Economics / Socioculture

David Cay Johnston has this funny idea that sound economic theories predate Ronald Reagan’s 1980 election. By, oh, say, 2,400 years. But make no mistake – our current economic dilemmas are, indeed, historical, and we may be battling them for tens, if not hundreds, of years from now.

“Our societal panic is about what we as a nation fear almost as much as death itself — the end of American abundance, the death of the idea that each generation would do better than the last, the end of the notion that everyone who works hard and plays by the rules will at least prosper in the sense of having a roof over their heads and enough to eat. Our societal panic is about a new world of mind-numbing complexity where speculation with algorithms and borrowed money pays more in a day than thoughtful investment may return in a lifetime, where jobs pay less tomorrow than yesterday, and where loyalty is something we associate with frequent flier programs rather than careers.

“The fear of what the new American economy means is killing reasoned debate about taxes, tax policy, and how to distribute the burdens of making our great nation function.
“Fear keeps us from talking about how to create an economy in which prosperity is widespread and how using taxes can make us richer by insuring the efficient and bountiful supply of the common goods and services that modern economies require: education, research, infrastructure, and universal healthcare as a service, not a profit-making insurance product.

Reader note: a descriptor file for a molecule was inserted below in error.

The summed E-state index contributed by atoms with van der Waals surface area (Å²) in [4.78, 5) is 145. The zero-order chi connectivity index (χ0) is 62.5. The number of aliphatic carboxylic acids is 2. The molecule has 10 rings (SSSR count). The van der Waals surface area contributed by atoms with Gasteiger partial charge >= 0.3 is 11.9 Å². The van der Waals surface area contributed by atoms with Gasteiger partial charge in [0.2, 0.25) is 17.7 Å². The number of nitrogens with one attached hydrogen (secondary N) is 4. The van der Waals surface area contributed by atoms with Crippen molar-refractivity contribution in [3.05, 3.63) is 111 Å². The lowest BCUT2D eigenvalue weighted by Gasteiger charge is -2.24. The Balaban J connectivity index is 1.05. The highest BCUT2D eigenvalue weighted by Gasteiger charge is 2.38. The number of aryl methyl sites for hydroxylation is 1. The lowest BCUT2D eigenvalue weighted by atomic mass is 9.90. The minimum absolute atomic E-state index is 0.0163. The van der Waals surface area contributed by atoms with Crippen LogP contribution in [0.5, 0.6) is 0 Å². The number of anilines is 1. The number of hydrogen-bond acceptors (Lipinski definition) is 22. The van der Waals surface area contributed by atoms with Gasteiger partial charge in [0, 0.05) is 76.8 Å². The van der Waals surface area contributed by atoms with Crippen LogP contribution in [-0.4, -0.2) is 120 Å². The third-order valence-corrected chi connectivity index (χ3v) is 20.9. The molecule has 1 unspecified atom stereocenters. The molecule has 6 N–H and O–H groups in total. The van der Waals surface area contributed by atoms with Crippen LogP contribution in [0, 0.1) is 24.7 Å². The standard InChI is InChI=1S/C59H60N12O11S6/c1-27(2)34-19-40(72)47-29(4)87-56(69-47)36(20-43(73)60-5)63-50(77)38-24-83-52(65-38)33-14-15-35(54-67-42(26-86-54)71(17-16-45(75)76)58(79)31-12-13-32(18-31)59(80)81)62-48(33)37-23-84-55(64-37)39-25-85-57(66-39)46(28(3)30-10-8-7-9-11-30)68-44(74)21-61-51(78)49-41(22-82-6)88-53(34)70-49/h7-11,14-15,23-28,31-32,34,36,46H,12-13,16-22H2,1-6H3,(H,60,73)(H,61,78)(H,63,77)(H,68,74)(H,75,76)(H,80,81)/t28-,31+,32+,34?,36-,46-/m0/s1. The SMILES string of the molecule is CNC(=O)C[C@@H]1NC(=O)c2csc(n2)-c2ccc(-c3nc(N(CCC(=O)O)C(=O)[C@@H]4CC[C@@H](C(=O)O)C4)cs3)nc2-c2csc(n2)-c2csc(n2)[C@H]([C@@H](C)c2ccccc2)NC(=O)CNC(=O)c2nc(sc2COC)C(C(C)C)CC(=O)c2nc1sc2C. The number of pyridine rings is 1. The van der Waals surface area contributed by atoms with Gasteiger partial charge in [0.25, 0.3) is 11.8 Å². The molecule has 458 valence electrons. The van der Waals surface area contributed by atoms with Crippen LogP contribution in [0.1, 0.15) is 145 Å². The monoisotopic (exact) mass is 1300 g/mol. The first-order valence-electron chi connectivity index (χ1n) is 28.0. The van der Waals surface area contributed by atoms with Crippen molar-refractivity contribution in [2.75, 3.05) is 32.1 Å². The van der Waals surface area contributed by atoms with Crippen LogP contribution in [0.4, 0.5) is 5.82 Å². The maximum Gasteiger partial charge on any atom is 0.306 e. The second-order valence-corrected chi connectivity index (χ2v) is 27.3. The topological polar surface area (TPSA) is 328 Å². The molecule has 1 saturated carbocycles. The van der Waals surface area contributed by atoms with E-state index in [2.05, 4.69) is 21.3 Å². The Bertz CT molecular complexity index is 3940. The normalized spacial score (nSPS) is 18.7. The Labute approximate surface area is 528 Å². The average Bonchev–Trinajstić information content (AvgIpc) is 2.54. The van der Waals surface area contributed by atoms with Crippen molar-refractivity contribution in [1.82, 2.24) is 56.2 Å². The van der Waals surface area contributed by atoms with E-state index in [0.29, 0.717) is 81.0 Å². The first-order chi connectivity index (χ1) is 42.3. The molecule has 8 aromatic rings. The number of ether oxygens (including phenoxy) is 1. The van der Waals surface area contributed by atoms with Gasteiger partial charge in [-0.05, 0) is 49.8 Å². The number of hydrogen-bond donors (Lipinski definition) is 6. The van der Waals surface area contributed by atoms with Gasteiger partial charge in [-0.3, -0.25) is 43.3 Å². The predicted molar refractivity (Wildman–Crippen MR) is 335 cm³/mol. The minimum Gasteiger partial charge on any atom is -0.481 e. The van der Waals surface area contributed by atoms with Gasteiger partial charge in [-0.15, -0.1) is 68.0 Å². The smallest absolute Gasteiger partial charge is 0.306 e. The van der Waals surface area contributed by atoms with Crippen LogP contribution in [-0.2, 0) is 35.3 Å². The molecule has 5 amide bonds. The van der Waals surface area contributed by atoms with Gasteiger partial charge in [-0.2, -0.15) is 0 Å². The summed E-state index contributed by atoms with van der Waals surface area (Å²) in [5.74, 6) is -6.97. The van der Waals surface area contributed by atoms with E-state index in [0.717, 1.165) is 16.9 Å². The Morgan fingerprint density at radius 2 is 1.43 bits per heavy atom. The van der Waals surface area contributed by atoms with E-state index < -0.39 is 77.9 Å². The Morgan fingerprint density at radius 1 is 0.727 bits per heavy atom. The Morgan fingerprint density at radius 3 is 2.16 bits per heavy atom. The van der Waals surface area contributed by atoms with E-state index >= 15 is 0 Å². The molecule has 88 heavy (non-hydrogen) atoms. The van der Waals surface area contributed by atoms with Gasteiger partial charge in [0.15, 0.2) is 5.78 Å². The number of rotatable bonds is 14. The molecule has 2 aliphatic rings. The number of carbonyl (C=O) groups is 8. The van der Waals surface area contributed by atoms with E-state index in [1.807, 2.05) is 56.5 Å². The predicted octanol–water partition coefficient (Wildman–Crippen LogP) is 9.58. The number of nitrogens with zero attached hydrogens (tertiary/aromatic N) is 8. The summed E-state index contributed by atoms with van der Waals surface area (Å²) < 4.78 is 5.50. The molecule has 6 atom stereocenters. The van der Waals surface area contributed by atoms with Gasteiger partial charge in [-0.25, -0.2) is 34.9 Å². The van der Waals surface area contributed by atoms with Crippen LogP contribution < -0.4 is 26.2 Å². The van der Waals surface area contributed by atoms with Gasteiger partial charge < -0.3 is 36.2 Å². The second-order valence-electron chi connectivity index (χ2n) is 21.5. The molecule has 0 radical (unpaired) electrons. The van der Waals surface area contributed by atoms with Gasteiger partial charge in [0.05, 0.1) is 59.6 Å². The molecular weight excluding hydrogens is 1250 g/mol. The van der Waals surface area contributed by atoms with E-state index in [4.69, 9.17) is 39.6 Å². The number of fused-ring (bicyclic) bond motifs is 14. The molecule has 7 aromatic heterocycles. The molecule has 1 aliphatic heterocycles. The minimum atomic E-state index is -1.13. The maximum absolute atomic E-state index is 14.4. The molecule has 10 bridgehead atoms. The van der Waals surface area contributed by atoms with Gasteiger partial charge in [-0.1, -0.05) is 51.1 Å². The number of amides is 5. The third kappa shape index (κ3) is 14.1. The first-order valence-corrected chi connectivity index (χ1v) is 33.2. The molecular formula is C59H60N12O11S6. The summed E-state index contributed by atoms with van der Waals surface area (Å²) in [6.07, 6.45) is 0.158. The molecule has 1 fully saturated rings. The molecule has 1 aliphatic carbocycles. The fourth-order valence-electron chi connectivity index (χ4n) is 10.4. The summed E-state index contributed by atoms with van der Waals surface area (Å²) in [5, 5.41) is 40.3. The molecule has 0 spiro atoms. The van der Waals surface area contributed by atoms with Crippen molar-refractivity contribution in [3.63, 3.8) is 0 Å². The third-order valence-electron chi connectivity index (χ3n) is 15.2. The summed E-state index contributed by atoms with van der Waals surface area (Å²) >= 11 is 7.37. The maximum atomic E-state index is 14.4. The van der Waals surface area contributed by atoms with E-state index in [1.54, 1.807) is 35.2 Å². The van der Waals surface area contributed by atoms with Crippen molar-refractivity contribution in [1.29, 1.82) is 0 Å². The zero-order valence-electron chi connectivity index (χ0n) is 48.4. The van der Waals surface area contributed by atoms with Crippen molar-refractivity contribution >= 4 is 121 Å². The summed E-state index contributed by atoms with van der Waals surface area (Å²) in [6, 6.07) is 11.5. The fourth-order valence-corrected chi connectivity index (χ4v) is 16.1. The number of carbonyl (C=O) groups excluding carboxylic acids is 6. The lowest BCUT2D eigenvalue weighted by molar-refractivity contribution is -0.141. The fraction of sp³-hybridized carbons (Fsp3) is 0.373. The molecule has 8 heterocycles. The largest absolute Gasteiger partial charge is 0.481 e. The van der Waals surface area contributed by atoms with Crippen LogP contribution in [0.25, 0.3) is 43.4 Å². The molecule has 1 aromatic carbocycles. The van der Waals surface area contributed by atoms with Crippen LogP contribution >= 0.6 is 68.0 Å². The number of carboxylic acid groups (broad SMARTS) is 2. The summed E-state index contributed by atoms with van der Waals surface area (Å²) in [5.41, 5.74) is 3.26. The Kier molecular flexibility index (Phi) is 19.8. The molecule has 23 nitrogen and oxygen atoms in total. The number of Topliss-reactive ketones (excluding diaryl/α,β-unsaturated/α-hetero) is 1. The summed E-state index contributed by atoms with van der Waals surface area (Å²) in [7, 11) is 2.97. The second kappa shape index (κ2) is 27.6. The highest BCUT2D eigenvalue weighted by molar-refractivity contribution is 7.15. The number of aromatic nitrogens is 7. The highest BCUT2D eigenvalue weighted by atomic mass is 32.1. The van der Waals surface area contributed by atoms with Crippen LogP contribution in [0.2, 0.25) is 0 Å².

“The 20th century, what some historians will look back on as the American Century, prospered under a national, industrial-wage economy, flush with high-paying jobs and tax rules that discouraged withdrawals from operating businesses. Taxing wages was a smart way to finance government because wages were rising. But since 1973, with some brief exceptions, this has not been true for the vast majority, whose average income in 2008 was less than 1 percent greater than in 1980, while incomes at the top soared, spurred in part by rules that encourage withdrawals of capital from business for unproductive consumption because of extremely low tax rates.
“The 21st century is an era of a global, digital, and asset economy with rules that favor the free flow of capital over labor, which is brutally suppressed in China and legally suppressed in America through anti-union laws, lack of enforcement of wage laws, and the dampening effects of a growing reserve army of the unemployed.
“America’s current societal panic is not going away soon. Tens of millions of people are out of work and tens of millions more fear their next paycheck could be their last. The temporary Bush-era tax cuts will not end next month, even though the huge deficits run up since 1980 hover over us like dark clouds of debt that could drop enough worthless government bonds to drown us all.
“The adoption of misguided economic policies, the election of politicians unwilling to be disciplined in opening the public purse, and the artificial deadlines imposed on us by the legislative gamesmanship used in enacting the 2001 and 2003 tax cut laws, together with our faux free trade policies, have put us in a deep hole.
“In clawing our way back we must keep in mind that those Bush tax cuts were not tax cuts at all but simply loans against a future which has now arrived in giant waves of red ink.”


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